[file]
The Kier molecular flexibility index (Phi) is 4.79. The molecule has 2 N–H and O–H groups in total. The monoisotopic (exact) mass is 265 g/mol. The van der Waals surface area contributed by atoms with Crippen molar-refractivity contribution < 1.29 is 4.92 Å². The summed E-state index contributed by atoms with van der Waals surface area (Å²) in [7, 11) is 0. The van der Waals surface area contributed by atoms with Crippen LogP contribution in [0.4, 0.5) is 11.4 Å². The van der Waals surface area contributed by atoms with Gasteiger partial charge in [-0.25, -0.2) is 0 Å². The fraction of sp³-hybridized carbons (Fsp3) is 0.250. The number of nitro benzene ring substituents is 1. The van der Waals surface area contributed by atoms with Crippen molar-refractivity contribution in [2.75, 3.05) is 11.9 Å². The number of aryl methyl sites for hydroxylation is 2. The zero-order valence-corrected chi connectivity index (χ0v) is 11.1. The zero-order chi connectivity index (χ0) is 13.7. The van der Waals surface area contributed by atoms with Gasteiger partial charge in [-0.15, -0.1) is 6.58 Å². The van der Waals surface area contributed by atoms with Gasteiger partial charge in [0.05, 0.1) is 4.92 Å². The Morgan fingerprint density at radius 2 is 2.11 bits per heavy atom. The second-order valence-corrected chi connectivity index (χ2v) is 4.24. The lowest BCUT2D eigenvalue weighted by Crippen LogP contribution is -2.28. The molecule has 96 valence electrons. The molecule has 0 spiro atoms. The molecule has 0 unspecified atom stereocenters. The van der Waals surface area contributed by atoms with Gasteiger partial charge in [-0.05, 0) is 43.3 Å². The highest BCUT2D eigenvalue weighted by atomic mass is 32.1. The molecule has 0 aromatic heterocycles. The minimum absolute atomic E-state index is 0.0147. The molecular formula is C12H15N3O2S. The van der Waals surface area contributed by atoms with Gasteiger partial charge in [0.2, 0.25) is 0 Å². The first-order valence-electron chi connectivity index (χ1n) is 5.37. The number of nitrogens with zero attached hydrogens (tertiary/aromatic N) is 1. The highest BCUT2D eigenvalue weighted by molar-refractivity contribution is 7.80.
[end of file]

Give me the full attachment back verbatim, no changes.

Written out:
The Kier molecular flexibility index (Phi) is 4.79. The molecule has 2 N–H and O–H groups in total. The monoisotopic (exact) mass is 265 g/mol. The van der Waals surface area contributed by atoms with Crippen molar-refractivity contribution < 1.29 is 4.92 Å². The summed E-state index contributed by atoms with van der Waals surface area (Å²) in [7, 11) is 0. The van der Waals surface area contributed by atoms with Crippen LogP contribution in [0.4, 0.5) is 11.4 Å². The van der Waals surface area contributed by atoms with Gasteiger partial charge in [-0.25, -0.2) is 0 Å². The fraction of sp³-hybridized carbons (Fsp3) is 0.250. The number of nitro benzene ring substituents is 1. The van der Waals surface area contributed by atoms with Crippen molar-refractivity contribution in [2.75, 3.05) is 11.9 Å². The number of aryl methyl sites for hydroxylation is 2. The zero-order valence-corrected chi connectivity index (χ0v) is 11.1. The zero-order chi connectivity index (χ0) is 13.7. The van der Waals surface area contributed by atoms with Gasteiger partial charge in [-0.15, -0.1) is 6.58 Å². The van der Waals surface area contributed by atoms with Gasteiger partial charge in [0.05, 0.1) is 4.92 Å². The Morgan fingerprint density at radius 2 is 2.11 bits per heavy atom. The second-order valence-corrected chi connectivity index (χ2v) is 4.24. The lowest BCUT2D eigenvalue weighted by Crippen LogP contribution is -2.28. The molecule has 96 valence electrons. The molecule has 0 spiro atoms. The molecule has 0 unspecified atom stereocenters. The van der Waals surface area contributed by atoms with Gasteiger partial charge in [-0.05, 0) is 43.3 Å². The highest BCUT2D eigenvalue weighted by atomic mass is 32.1. The molecule has 0 aromatic heterocycles. The minimum absolute atomic E-state index is 0.0147. The molecular formula is C12H15N3O2S. The van der Waals surface area contributed by atoms with Gasteiger partial charge in [0.2, 0.25) is 0 Å². The first-order valence-electron chi connectivity index (χ1n) is 5.37. The number of nitrogens with zero attached hydrogens (tertiary/aromatic N) is 1. The highest BCUT2D eigenvalue weighted by molar-refractivity contribution is 7.80.